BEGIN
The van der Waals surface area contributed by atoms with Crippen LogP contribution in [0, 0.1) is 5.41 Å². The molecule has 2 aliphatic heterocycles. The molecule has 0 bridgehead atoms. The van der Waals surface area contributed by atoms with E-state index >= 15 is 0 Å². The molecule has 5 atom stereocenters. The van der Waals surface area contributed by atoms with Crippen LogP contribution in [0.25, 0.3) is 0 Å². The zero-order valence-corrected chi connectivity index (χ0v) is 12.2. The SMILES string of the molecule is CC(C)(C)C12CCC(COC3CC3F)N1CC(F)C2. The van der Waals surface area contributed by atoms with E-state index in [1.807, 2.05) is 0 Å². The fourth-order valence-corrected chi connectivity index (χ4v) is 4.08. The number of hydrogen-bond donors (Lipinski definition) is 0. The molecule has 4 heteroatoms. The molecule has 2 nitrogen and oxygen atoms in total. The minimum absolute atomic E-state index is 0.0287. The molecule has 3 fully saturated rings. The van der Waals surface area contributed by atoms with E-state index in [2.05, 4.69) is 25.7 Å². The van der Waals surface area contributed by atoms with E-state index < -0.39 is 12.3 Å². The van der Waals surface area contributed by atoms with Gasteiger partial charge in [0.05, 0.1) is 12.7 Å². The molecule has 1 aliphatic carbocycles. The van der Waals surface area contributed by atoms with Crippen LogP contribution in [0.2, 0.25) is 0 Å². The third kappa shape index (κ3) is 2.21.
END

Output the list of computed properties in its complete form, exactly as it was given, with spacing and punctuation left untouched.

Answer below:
The van der Waals surface area contributed by atoms with Crippen LogP contribution in [0, 0.1) is 5.41 Å². The molecule has 2 aliphatic heterocycles. The molecule has 0 bridgehead atoms. The van der Waals surface area contributed by atoms with E-state index >= 15 is 0 Å². The molecule has 5 atom stereocenters. The van der Waals surface area contributed by atoms with Crippen LogP contribution in [0.25, 0.3) is 0 Å². The zero-order valence-corrected chi connectivity index (χ0v) is 12.2. The SMILES string of the molecule is CC(C)(C)C12CCC(COC3CC3F)N1CC(F)C2. The van der Waals surface area contributed by atoms with E-state index in [1.807, 2.05) is 0 Å². The fourth-order valence-corrected chi connectivity index (χ4v) is 4.08. The number of hydrogen-bond donors (Lipinski definition) is 0. The molecule has 4 heteroatoms. The molecule has 2 nitrogen and oxygen atoms in total. The minimum absolute atomic E-state index is 0.0287. The molecule has 3 fully saturated rings. The van der Waals surface area contributed by atoms with E-state index in [2.05, 4.69) is 25.7 Å². The van der Waals surface area contributed by atoms with E-state index < -0.39 is 12.3 Å². The van der Waals surface area contributed by atoms with Gasteiger partial charge in [0.05, 0.1) is 12.7 Å². The molecule has 1 aliphatic carbocycles. The van der Waals surface area contributed by atoms with Crippen LogP contribution in [0.2, 0.25) is 0 Å². The third kappa shape index (κ3) is 2.21.